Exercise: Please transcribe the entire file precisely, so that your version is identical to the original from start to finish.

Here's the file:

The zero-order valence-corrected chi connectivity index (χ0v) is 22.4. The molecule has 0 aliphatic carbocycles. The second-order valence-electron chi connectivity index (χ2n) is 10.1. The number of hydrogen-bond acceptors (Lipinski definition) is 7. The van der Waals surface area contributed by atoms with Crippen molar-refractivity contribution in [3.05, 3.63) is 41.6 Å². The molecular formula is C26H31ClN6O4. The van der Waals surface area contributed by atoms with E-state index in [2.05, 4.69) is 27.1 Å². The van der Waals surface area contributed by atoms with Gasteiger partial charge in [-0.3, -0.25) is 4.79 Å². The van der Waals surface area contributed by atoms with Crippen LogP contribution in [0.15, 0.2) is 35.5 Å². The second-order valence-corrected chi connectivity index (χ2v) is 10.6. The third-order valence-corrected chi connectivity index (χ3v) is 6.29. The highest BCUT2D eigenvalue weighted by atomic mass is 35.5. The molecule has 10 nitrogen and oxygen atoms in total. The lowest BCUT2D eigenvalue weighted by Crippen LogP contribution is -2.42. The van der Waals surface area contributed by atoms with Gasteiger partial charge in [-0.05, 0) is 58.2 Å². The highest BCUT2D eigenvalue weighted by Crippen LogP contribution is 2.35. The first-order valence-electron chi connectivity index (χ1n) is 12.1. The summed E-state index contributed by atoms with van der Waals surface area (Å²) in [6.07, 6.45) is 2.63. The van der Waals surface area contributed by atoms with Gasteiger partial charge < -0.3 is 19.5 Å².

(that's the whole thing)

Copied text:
The zero-order valence-corrected chi connectivity index (χ0v) is 22.4. The molecule has 0 aliphatic carbocycles. The second-order valence-electron chi connectivity index (χ2n) is 10.1. The number of hydrogen-bond acceptors (Lipinski definition) is 7. The van der Waals surface area contributed by atoms with Crippen molar-refractivity contribution in [3.05, 3.63) is 41.6 Å². The molecular formula is C26H31ClN6O4. The van der Waals surface area contributed by atoms with E-state index in [2.05, 4.69) is 27.1 Å². The van der Waals surface area contributed by atoms with Gasteiger partial charge in [-0.3, -0.25) is 4.79 Å². The van der Waals surface area contributed by atoms with Crippen LogP contribution in [0.15, 0.2) is 35.5 Å². The second-order valence-corrected chi connectivity index (χ2v) is 10.6. The third-order valence-corrected chi connectivity index (χ3v) is 6.29. The highest BCUT2D eigenvalue weighted by atomic mass is 35.5. The molecule has 10 nitrogen and oxygen atoms in total. The lowest BCUT2D eigenvalue weighted by Crippen LogP contribution is -2.42. The van der Waals surface area contributed by atoms with Gasteiger partial charge in [-0.05, 0) is 58.2 Å². The highest BCUT2D eigenvalue weighted by Crippen LogP contribution is 2.35. The first-order valence-electron chi connectivity index (χ1n) is 12.1. The summed E-state index contributed by atoms with van der Waals surface area (Å²) in [6.07, 6.45) is 2.63. The van der Waals surface area contributed by atoms with Gasteiger partial charge < -0.3 is 19.5 Å².